Acting Assistant Secretary for Indian Affairs, Michael S. Black, invites Tribal leaders to attend one of the listed listening sessions to provide input on improving “efficiency, effectiveness, and accountability” at the Department of the Interior.
- Thursday, May 25, 2017
- 1:30-3:15PM PDT
- Hilton DoubleTree Lloyd Center, Portland OR
- In conjunction with the Affiliated Tribes of Northwest Indians Mid-Year
- Thursday, June 1, 2017
- 8:30AM-12:00PM MST
- Phoenix Convention Center, Phoenix AZ
- Tuesday, June 6, 2017
- 8:30AM-12:00PM CDT
- Mystic Lake Casino & Hotel, Prior Lake MN
- Thursday, June 8, 2017
- 8:30AM-12:00PM MDT
- Rushmore Civic Center, Rapid City SD
- Monday, June 12, 2017
- 1:00PM-2:45PM EDT
- Mohegan Sun, Uncasville CT
- In conjunction with the NCAI Mid-Year Conference
- Tuesday, June 27, 2017
- 8:30PM-12:00PM CDT
- Tulsa Convention Center, Tulsa OK
Link to “Native Americans Protest Sale of Artifacts” by Alexis Buchanan here.
Perhaps auction houses would not be so unwavering in the sale of these items if they did not fetch such high prices. The Guardian reports that France has a long history, tied to its colonial past in Africa, of collecting and selling tribal artifacts. The Paris-based “Indianist” movement in the 1960s celebrated indigenous cultures, and interest in tribal art in Paris was revived in the early 2000s following the highly lucrative sales in Paris of tribal art owned by late collectors André Breton and Robert Lebel. As such, many of these items have high value. The Hopi Tutuveni reported that in April 2013, the Néret-Minet Tessier & Sarrou auction house in Paris generated $1.2 million as 70 Hopi religious objects went for an average of $17,143, with one object created around 1880 fetching $209,000. In Monday’s protested sale, Yahoo News reported that twelve sacred Kachina masks went under the hammer for 116,000 euros ($129,000)—with the most precious, the Crow Mother, going for 38,000 euros ($42,300)—about a third less than expected, but still a high value.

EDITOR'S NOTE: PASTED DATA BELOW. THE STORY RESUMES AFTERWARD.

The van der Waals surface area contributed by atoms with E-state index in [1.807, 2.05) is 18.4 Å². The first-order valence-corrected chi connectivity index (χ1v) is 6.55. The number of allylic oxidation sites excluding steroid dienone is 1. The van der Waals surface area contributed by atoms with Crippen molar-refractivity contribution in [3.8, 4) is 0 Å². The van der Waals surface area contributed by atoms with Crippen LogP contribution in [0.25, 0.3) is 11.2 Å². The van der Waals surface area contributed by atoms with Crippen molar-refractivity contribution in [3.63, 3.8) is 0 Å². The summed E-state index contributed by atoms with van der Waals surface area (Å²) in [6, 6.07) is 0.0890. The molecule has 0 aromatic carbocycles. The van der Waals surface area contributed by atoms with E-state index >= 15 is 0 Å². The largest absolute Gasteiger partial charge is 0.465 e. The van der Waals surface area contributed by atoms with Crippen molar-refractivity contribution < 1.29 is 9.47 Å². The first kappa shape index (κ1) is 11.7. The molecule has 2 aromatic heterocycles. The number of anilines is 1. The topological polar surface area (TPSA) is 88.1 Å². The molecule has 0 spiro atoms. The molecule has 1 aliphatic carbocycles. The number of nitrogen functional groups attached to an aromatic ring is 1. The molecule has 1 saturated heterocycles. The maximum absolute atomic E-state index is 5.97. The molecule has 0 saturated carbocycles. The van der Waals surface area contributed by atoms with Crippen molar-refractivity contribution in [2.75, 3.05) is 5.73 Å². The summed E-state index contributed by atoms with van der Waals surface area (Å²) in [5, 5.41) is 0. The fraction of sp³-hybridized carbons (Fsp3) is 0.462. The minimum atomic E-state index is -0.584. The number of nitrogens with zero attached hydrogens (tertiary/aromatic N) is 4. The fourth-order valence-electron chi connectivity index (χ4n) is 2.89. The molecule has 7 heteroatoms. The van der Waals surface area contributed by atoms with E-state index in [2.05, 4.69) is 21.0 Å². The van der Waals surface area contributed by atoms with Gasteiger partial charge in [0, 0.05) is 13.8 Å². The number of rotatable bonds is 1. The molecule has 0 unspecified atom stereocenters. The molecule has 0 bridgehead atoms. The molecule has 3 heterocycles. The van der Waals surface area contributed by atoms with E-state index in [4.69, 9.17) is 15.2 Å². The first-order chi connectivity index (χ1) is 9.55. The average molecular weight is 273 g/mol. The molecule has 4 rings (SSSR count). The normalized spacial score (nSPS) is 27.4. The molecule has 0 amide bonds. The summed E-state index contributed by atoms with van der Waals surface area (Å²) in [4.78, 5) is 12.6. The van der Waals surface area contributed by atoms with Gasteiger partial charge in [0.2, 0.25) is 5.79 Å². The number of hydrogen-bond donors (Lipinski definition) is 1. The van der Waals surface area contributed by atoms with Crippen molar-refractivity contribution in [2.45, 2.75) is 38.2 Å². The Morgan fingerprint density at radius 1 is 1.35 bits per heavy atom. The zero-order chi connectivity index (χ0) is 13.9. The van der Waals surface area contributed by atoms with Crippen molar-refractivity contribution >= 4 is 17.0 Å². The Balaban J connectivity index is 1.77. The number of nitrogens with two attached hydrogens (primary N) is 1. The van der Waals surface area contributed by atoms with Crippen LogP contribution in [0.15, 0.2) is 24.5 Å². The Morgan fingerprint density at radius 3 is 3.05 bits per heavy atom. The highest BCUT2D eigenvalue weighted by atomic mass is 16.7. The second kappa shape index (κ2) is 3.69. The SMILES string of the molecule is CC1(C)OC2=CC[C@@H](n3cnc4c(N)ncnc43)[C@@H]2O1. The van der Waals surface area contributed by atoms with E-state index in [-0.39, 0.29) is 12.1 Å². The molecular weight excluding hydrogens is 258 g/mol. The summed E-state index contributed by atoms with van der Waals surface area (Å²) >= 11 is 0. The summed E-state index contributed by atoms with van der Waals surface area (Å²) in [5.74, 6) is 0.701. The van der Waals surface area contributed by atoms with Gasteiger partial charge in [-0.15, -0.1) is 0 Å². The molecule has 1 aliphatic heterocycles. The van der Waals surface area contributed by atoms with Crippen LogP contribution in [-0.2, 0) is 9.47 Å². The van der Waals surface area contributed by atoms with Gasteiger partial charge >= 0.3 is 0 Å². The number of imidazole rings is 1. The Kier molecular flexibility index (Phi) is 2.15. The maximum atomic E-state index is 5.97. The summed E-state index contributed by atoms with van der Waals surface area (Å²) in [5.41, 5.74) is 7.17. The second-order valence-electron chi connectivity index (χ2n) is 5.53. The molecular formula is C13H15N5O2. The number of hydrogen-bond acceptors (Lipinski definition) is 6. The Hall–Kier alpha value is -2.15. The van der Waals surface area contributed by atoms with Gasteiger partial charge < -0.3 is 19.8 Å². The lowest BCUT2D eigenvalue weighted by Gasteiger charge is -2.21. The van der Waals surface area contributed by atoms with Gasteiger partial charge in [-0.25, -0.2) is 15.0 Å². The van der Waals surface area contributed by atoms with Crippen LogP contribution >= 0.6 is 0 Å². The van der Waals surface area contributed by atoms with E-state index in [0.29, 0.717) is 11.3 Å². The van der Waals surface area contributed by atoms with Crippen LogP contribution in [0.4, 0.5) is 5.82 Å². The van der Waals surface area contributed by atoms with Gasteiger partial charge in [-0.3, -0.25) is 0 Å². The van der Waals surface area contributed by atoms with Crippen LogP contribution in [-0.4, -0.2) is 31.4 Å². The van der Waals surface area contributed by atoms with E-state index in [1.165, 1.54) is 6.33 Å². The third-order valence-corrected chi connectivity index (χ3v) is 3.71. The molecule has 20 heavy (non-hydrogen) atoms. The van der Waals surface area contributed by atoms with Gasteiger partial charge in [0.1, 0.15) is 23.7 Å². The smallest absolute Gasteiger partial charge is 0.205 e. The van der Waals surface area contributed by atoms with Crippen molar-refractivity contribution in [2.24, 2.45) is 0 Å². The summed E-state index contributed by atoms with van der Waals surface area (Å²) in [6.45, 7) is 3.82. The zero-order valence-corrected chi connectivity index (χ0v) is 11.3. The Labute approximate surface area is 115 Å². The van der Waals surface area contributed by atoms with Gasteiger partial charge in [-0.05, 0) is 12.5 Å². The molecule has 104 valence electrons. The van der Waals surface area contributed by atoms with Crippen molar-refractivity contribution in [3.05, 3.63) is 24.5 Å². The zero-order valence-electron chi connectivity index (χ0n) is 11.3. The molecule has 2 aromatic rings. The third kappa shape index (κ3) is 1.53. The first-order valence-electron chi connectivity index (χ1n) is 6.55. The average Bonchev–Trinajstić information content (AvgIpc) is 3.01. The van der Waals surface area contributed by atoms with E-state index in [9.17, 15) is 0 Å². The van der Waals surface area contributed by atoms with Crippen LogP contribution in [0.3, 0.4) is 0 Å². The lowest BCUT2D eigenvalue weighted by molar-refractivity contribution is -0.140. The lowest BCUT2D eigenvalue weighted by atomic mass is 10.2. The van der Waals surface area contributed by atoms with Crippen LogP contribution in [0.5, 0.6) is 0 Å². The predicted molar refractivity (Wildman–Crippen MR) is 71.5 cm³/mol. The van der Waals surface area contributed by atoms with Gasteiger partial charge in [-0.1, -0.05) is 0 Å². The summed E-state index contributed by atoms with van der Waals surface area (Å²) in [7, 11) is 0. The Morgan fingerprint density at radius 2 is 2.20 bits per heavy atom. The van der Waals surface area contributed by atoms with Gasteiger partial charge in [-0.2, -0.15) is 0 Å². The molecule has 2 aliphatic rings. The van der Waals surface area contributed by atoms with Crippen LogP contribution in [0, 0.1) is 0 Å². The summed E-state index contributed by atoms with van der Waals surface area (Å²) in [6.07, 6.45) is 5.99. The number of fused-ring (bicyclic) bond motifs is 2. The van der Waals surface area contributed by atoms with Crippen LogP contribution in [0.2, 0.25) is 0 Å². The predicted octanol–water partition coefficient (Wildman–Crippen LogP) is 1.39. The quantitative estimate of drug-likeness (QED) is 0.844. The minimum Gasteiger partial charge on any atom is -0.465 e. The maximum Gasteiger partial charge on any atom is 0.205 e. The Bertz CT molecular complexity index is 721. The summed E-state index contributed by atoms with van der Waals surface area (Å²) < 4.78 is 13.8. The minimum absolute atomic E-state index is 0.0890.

I hope the project described in this NPR story doesn’t lead to more intrusions into Native burial sites and sacred sites. http://www.npr.org/sections/alltechconsidered/2016/02/17/467104127/space-archaeologist-wants-your-help-to-find-ancient-sites
Here are the materials in Estate of Redd v. Love (D. Utah):
This case arises out of Dr. James D. Redd’s tragic suicide the day after federal agents arrested him and his wife for trafficking in stolen Native American artifacts, theft of government property, and theft of tribal property. Dr. Redd’s Estate brought this Bivens action against Bureau of Land Management Agent Daniel Love. The Estate claims Agent Love violated Dr. Redd’s Fourth Amendment right to be free from the use of excessive force when Agent Love sent over fifty-three federal agents, many of whom were heavily armed and wearing bulletproof vests, to raid and search Dr. Redd’s home.
Agent Love moves for summary judgment, arguing qualified immunity shields him from the Estate’s claim. After careful consideration, the court grants Agent Love’s motion.
The estate previously survived a federal summary judgment motion, and those materials are here.
Here is the petition in White v. Regents of the University of California: